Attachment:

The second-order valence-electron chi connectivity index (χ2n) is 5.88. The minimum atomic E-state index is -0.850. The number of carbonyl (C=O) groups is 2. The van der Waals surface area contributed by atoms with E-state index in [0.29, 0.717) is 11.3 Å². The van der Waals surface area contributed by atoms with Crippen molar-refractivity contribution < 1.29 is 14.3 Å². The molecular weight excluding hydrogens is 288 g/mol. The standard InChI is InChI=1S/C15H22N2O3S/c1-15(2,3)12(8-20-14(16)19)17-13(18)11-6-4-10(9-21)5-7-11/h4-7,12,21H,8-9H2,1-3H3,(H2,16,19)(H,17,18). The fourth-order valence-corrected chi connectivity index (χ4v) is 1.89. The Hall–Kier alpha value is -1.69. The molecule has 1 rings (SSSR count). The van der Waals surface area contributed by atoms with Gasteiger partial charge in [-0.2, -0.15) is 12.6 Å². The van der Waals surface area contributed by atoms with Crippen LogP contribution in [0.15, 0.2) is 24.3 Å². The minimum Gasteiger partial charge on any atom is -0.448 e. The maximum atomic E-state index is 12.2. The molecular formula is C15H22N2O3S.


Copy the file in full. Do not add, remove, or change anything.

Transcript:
The second-order valence-electron chi connectivity index (χ2n) is 5.88. The minimum atomic E-state index is -0.850. The number of carbonyl (C=O) groups is 2. The van der Waals surface area contributed by atoms with E-state index in [0.29, 0.717) is 11.3 Å². The van der Waals surface area contributed by atoms with Crippen molar-refractivity contribution < 1.29 is 14.3 Å². The molecular weight excluding hydrogens is 288 g/mol. The standard InChI is InChI=1S/C15H22N2O3S/c1-15(2,3)12(8-20-14(16)19)17-13(18)11-6-4-10(9-21)5-7-11/h4-7,12,21H,8-9H2,1-3H3,(H2,16,19)(H,17,18). The fourth-order valence-corrected chi connectivity index (χ4v) is 1.89. The Hall–Kier alpha value is -1.69. The molecule has 1 rings (SSSR count). The van der Waals surface area contributed by atoms with Gasteiger partial charge in [-0.2, -0.15) is 12.6 Å². The van der Waals surface area contributed by atoms with Crippen LogP contribution in [0.15, 0.2) is 24.3 Å². The minimum Gasteiger partial charge on any atom is -0.448 e. The maximum atomic E-state index is 12.2. The molecular formula is C15H22N2O3S.